Newgrange dig underway

Possible new henge discovered at Newgrange

By: Louise Walsh
The first research excavations at Newgrange in Co. Meath in over 30 years have begun, after a geophysical survey showed what could prove to be an 'extraordinary monument'.
The find at the world heritage site has been described as 'the most definite, complex and ordered feature ever seen in a geophysical survey in Ireland, according to noted archaeologist Matthew Stout who is leading the dig alongside his wife Geraldine.
The four-week excavations started last week and it may be another week before the team of 18 archaeologists uncover anything of real significance.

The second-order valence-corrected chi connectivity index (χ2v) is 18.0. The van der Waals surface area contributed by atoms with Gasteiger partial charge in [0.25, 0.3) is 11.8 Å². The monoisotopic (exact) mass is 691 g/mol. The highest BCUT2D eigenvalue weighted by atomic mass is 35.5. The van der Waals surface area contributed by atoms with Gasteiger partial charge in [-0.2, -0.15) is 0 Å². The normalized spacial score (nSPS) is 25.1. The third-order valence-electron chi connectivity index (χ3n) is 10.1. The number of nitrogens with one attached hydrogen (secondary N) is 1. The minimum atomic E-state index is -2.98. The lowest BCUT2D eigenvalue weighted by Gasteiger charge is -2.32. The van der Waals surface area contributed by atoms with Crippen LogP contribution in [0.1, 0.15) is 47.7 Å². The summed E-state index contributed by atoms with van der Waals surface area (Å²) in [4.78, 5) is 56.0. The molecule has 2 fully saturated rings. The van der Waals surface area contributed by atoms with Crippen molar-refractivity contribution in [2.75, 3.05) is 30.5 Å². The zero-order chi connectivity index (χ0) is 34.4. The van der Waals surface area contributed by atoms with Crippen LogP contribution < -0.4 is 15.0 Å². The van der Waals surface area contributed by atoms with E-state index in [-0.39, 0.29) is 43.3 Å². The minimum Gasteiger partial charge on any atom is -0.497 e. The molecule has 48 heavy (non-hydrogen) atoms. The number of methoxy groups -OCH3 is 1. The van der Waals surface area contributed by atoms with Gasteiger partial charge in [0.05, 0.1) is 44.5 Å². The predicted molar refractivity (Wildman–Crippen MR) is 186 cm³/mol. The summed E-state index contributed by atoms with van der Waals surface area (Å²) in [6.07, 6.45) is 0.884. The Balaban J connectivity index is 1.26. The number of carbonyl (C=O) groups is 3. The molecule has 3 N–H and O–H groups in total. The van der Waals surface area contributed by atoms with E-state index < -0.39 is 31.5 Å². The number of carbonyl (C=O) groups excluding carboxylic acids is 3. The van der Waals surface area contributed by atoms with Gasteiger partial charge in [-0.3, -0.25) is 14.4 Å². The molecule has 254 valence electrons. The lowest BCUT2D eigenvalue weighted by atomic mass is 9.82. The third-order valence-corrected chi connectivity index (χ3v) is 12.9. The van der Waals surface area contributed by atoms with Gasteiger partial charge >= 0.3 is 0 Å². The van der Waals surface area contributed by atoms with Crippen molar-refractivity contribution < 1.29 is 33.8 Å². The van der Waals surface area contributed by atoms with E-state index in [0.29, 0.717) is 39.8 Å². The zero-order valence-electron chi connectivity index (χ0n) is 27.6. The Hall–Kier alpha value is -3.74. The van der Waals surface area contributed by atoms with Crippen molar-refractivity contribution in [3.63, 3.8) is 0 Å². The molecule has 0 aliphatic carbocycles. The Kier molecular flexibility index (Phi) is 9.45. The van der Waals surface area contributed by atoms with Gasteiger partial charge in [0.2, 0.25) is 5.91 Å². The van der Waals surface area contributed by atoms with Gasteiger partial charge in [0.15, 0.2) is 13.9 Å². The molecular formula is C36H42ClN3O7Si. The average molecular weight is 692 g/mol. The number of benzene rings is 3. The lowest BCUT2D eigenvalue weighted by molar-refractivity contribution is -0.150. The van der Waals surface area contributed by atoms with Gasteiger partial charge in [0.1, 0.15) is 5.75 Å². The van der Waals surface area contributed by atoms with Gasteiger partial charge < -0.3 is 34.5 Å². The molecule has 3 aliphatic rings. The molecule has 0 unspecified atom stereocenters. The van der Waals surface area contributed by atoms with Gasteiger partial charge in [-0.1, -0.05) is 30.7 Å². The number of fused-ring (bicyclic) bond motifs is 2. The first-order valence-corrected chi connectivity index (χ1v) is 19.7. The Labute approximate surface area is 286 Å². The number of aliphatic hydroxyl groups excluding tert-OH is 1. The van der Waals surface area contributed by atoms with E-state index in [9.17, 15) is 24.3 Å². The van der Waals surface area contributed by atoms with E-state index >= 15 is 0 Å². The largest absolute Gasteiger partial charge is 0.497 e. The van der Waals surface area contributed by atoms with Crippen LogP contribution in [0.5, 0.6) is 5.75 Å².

The survey was conducted in 2015 by Joanna Leigh to investigate the feasibility of renovating the old tourist office at Newgrange and clearly identified the substantial site at the back of Newgrange Farm.
It suggests numerous large pits, forming two parallel sets extending over 75m indicating an ancient processional way to Newgrange.
The entrance way and perpendicular pits form a passage or corridor, which ends precisely due south of the entrance Newgrange Passage tomb.
Ms Leigh has speculated that the site is therefore associated with the passage tombs and is ritual in nature.